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In Case You Missed It
Rapid death of coal: There’s been a cascade of banks backing out of big coal projects since I last wrote. In Japan, a massive coal-fired power plant planned for Chiba prefecture, across the bay from Tokyo, has been abandoned. Campaigners estimate the decision will avoid 12 million annual tons of CO2 emissions. Now they’re working to ensure a liquified natural gas (LNG) plant doesn’t get put on the same site. Meanwhile in British Columbia, Canada, a planned coal port that would have shipped coal over to Asia to be burned was rejected, after years of protest. And 2 more coal plants that were the sites of local resistance were defeated last week in Turkey and Australia, where a stinging court judgement cited the carbon budget and climate change.
In South Africa too, a series of banks are walking away. First, Nedbank announced they’d stop funding coal altogether, notably pulling out of Thabametsi and Khanyisa plants. Then First Rand Group quickly followed, dropping Thabametsi. This momentum suggests the Development Bank of South Africa (DBSA) and ABSA, the last commercial bank on the project, might follow suit soon. You can help: add your voice to the call for the DBSA to say no to coal.
This reminds me of a new campaign launched this week to demand the European Investment Bank (EIB) go Fossil Free. As the world’s biggest public lender reviews its energy policy, and with so many commercial banks already dropping out of fossil fuels, it’s really a no-brainer. You can sign the petition here and browse the site for more info.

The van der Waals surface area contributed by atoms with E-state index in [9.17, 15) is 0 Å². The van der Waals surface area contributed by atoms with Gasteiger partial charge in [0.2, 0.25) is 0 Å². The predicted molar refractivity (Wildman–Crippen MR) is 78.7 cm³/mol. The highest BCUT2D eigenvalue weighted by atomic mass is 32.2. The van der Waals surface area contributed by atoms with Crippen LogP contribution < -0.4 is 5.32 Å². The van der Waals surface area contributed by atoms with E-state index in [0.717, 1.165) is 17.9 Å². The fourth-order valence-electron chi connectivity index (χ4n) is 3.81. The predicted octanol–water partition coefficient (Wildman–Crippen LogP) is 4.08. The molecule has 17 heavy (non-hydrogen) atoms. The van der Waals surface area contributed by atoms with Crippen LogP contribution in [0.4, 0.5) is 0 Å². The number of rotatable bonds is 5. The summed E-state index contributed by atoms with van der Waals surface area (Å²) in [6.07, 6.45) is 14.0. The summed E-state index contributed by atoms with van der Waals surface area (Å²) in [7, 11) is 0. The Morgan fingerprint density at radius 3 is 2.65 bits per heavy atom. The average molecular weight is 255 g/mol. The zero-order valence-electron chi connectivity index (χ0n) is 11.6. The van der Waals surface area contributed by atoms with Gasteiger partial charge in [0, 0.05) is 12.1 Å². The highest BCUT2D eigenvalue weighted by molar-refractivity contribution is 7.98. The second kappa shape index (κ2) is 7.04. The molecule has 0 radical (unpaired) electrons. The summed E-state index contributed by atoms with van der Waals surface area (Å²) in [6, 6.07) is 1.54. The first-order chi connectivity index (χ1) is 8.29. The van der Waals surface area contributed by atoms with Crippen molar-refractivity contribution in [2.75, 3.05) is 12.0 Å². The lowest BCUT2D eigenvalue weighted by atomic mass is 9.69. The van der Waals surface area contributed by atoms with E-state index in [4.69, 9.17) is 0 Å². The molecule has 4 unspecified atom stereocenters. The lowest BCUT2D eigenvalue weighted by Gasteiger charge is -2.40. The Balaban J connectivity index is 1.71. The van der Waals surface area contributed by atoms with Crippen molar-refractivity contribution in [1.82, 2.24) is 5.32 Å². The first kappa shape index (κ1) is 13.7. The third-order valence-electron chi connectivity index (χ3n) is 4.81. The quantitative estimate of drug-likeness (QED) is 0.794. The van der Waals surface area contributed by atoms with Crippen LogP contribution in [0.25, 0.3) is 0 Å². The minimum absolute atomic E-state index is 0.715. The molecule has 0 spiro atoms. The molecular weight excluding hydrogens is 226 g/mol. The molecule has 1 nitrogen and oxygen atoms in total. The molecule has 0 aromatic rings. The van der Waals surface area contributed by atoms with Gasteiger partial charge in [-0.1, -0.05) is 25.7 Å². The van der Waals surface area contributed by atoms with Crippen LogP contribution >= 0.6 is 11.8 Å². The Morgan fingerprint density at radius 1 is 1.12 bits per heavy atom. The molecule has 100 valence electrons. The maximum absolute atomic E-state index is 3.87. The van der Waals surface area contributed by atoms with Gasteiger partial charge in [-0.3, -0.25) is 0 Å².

And in the United States, Alexandria Ocasio-Cortez and Massachusetts Senator Ed Markey submitted a much-anticipated resolution for a Green New Deal (GND) to Congress last week. More than 100 events were organized across the country where people delivered a 100,000-strong petition to congressional offices, urging legislators to take a stand. By Monday, almost every Democratic hopeful for President in 2020 endorsed it. If you’re wondering how what is arguably the most ambitious climate justice proposal in the country’s history went from activist circles to center stage in US politics in a matter of months, consider reading this compelling behind-the-scenes story on its rise.
The Inside Story
Remember this amazing street mural (the world’s biggest!) from Rise for Climate? A new project, “We Will Paint the Future”, tells the stories of the communities that came together and made it possible. Learn about the history of street murals in activism and hear firsthand from people who were there on that grand day.
And: a handful of 350.org founders reflect on a long overdue but very meaningful win from Vermont: Middlebury College, where 350.org came into being almost ten years ago, finally divested from fossil fuels!
The One to Watch
In Quezon, just southeast of Manila in the Philippines, people are standing strong and pushing back against local government’s unquestioning approval to fast track more coal projects in the region. This 3-minute video shows all you need to know.
The fourth Global Optimism podcast takes stock of this incredible global moment for the climate movement. In an interview with Greta Thunberg at Davos, she explains the genesis of the now-viral climate strikes. Her interviewer? Christiana Figueres, who led the UN through the Paris Climate agreement. Hint: Skip to 23:30 for the Greta interview. You can download the full episode at the bottom of this page.
Have Your Say
Every week right here, I give a way to help grow this movement for a Fossil Free world. I’ve got a special request this time: start looking in to how you can support the global student strike on March 15.
It’s not only for students. From taking photos and sharing them online with #climatestrike, to helping sort out on-the-ground logistics, or speaking to other parents and young ones in your family, we can all play a role. Some schools and teachers unions are even explicitly backing the actions. Maybe yours will too?
That’s it for now. If you sign up, I’ll be back in your inbox in two weeks with more!